to be with the shore is all we ask


This net art project is text and video-based, with no audio. Each video features an Image Description (ID) in a black square. On this page, there is a written title, bladderwrack, overlaid on a video of waves splashing over seaweed


We invite you to interact with bladderwrack, an indigenous species of Lenapehoking seaweed living in the intertidal zone of the coastal New York and New Jersey ecosystems. As you scroll, find our log from the hottest week ever recorded. Please find a quiet place. Take a moment and join us with the shore and share your experiences.



Fam.: Fucaceae – Phaeophyta
Nom.: Fucus vesiculosus, L.
Dat.: 24-29.7.2023
Loc.:  Lenapehoking, New York City, Brooklyn in the East River estuary and at Marsha P. Johnson State Park shore
Annot.:  on intertidal zone rocks between tide-marks and washed-up on muddy-sandy-pebble shore



bladderwrack (to be with the shore is all we ask), a fluid outpost of the intertidal zone of Lenapehoking (New York & New Jersey), is an embodied, research-based, participatory platform created and planned with the indigenous seaweed bladderwrack. It is hosted in the NYU Bobst Library in Manhattan and at This platform digitally archives real and imaginative experiences, focusing on the enduring bladderwrack, an indigenous seaweed living within the intertidal zone between the low and high tide mark along Lenapehoking’s shoreline.

Since colonization, the urban coastal ecosystem has experienced neglect, alteration, landfill, and land grabs. The project underscores the intertidal ecosystem’s flexibility in confronting contemporary challenges while seeking a future where the vital shore holds decision-making significance and is valued as an integral component of an urban island rather than subjected to harm and disregard.

We invite YOU to become a beta tester in this effort to bring the coastal ecosystem into your home through this interactive intertidal interface. Follow the text-video log, a record of time and space at the intertidal zone with bladderwrack, played out in July 2023, the hottest month on record.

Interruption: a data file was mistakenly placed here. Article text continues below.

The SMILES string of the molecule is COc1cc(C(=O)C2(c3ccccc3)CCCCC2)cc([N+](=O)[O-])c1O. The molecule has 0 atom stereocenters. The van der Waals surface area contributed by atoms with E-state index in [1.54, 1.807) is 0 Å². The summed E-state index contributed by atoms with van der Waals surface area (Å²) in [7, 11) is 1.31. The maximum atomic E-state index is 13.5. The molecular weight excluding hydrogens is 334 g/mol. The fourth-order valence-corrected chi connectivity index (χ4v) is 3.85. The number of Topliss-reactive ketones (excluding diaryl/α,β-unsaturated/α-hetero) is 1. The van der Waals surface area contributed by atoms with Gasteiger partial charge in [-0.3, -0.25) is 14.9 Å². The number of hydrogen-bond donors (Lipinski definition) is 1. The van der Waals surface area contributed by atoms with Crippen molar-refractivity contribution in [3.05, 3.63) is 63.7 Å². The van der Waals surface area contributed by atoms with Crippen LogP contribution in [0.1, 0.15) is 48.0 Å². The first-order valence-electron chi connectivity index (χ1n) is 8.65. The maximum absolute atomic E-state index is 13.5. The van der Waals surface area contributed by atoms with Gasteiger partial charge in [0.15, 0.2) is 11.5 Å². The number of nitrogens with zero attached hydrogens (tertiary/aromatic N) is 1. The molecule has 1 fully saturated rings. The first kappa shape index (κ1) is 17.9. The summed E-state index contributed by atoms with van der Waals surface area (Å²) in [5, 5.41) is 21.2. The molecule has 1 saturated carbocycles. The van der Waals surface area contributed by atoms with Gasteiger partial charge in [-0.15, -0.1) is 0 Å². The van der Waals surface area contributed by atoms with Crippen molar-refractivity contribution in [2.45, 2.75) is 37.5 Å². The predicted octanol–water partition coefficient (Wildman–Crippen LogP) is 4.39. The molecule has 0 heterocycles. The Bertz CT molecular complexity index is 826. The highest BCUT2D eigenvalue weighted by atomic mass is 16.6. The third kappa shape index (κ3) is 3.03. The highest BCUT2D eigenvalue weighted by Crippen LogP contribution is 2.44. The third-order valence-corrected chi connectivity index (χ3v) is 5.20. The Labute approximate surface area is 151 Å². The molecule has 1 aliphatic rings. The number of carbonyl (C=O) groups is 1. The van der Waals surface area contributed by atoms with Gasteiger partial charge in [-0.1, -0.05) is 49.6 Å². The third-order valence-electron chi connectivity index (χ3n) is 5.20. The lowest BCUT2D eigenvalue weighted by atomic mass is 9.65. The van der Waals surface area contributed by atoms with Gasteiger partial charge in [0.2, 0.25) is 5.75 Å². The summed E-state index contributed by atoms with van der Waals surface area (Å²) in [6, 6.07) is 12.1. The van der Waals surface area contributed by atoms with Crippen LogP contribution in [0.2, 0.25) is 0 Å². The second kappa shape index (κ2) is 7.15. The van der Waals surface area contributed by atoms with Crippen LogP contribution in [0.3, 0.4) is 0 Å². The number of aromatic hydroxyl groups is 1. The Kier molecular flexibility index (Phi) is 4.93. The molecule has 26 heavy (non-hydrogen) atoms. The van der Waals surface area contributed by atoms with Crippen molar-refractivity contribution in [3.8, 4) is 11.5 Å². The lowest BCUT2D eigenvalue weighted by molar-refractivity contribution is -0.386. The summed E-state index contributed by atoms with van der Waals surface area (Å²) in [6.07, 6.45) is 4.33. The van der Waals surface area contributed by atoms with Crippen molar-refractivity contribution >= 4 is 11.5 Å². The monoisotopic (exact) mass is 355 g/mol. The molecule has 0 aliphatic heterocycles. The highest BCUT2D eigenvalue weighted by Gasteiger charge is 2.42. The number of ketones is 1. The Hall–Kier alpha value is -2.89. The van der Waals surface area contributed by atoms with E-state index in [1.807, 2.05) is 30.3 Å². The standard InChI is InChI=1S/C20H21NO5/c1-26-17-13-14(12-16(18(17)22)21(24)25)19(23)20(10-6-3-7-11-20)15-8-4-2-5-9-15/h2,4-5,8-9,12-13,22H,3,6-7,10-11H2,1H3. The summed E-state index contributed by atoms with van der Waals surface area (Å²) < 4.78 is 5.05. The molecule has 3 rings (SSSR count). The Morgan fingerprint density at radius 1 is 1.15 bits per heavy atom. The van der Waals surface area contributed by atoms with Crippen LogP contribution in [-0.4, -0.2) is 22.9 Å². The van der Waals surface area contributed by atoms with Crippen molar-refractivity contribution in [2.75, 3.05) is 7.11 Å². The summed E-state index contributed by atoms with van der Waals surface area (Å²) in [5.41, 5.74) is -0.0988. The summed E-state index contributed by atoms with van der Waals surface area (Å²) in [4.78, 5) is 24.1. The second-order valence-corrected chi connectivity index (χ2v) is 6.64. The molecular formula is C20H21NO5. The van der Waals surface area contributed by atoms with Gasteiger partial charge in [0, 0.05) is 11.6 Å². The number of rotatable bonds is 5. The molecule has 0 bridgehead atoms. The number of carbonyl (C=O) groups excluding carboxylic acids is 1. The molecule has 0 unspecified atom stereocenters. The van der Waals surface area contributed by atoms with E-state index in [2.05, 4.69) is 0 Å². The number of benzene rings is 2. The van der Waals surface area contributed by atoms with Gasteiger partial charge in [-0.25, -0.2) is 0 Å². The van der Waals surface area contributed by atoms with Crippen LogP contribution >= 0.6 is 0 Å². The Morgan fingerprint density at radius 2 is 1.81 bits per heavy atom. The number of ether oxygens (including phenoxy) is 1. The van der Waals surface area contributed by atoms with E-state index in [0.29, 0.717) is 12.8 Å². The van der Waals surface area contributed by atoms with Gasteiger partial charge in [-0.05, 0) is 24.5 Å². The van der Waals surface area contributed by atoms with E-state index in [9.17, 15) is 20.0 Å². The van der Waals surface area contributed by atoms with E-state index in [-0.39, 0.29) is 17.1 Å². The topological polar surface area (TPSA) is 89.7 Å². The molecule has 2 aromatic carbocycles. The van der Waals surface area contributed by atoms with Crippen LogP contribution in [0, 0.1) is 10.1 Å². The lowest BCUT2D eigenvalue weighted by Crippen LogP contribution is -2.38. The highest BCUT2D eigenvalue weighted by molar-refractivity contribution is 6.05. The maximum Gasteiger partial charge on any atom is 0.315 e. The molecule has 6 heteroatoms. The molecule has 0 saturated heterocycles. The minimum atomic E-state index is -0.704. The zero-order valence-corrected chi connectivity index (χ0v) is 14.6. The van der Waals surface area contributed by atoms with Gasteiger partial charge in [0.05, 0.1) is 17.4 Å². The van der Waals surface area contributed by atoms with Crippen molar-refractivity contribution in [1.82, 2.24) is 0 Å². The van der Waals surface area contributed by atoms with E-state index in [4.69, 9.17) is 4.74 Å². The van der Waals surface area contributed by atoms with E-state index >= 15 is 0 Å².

The quasi-personal text-video Log Book unfurls artist andrea haenggi’s participation with bladderwrack and bladderwrack’s voice at the Marsha P. Johnson State Park shoreline in Brooklyn, NY. Additionally, the log book includes urban ecological information, image descriptions, and questions, allowing beta testers to tell their shoreline stories.

Against the dire backdrop of rising ocean temperatures and the heat-induced expansion of seawater leading to elevated sea levels, this interaction underscores the pressing need to listen to the dynamic shoreline, where in low tide it is land. In high tide, it becomes sea.

This work is part of andrea haenggi’s 10-year ongoing project called “to be with the shore is all we ask”, which started in 2021 in response to the city’s waterfront plan of the transformation of the shoreline. Rather than working with the nature “that is here,” the city and government’s plan is human-centered. Still, it prioritizes destruction, hardening the shoreline, further destroying shoreline ecosystems, and grabbing more land from the sea.

The project is an urgent call to (re-)connect with the ebb and flow of our shoreline and the more-than-human beings that live there (and could live there) to find pathways for multispecies communities that can thrive and be flexible.

Contribute to the shore’s revitalization with your offerings. To be with the shore is all we ask!

The work is created by andrea haenggi + bladderwrack and in collaboration with artist/web developer Dan Phiffer, creative and accessibility consultant mora williams, and dramaturge Tanya Marquardt, and through the NYU/Tisch This Is Not A Drill Community Research Fellowship.


This research work is created on the unceded lands in Lenapehoking (Brooklyn, NY), the homeland of the Lenni-Lenape People, and the Canarsie and Munsee Nations. The artist underlines that, “We stand for the protection of these territories and offer this work as a gesture of care to all of our relations, past, present, and future.

If you are not currently aware of the rightful keepers of the land you are located in, you can learn more at Beyond simply acknowledging the colonial histories of the land on which you are located, we encourage you to take concrete steps towards decolonization by learning more about how you can support Indigenous communities in the fight for sovereignty.


Posts to bladderwrack  are moderated by a small group of volunteers before they appear publicly. This is to ensure no hate speech, spam, or breaches of anonymity are added to the site.


Your Right to Post Content

bladderwrack (‘the Service’) allows you to post content. You retain any and all of your rights to any content you submit, post or display on or through bladderwrack and you are responsible for protecting those rights.